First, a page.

Rayon Vert pours a hazy orange with an incredibly fluffy white head. I actually had to stop halfway though my pour, and let the head settle for a few minutes before I could finalize the remainder of the pour. The nose has lots of citrus hops that hit you right off the bat. I was surprised by how tangy this beer smells and there is even some orange mixed in there. One odor that I wasn’t sure of was a slight plastic smell towards the end. I’m not sure if that was the Brett, or something else, but it was the only thing that took away from the nose on this beer.

Upfront, Rayon Vert as a really nice sweetness which is followed by a weak hop component. The hops don’t bit the way that I expected from the nose, but just fade in and slightly dry the beer out. Towards the end this beer was a bit grassy, which wasn’t a bad thing. There was also a tangy flavor to this beer, which I am going to attribute to the Brett. There is not a ton happening in this beer, but there are some bold flavors that lead to a well balanced beer.

There are a ton of good flavors in this beer. While the tangy flavor might not be for everyone, I enjoyed it. I want to go back and try this beer again at some point so that I can get another chance to experience it. I feel like this might be a beer that you have to experience multiple times to fully understand. (more…)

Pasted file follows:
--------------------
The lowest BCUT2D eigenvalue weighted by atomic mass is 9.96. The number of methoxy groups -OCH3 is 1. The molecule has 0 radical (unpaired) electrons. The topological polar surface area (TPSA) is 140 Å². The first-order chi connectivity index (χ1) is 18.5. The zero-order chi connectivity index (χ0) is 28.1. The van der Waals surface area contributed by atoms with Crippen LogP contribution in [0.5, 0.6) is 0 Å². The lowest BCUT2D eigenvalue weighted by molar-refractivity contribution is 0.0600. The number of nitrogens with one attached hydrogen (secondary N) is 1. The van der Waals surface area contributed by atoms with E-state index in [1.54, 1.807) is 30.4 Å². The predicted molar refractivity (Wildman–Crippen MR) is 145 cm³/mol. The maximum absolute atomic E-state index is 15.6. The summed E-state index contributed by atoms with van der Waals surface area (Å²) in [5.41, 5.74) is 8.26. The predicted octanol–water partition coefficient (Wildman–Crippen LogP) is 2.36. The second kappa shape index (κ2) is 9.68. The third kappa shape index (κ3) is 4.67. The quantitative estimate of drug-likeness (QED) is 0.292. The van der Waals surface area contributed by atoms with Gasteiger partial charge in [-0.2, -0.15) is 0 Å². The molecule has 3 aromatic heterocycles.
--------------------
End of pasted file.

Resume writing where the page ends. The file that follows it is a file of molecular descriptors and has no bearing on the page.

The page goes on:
Beer Review #212 Saison Rue

I wish I had more money, because I have fallen in love with The Bruery and their wonderful beers. I’ve only had three of their beers to date (including today’s), but I have really enjoyed what I have had. They all have a unique and distinct taste that I have really enjoyed. The only problem I have is that their beers only come in 750 ml bottles in my area (not sure if they do anything else) and they are a tad bit on the expensive side compared to my normal purchases.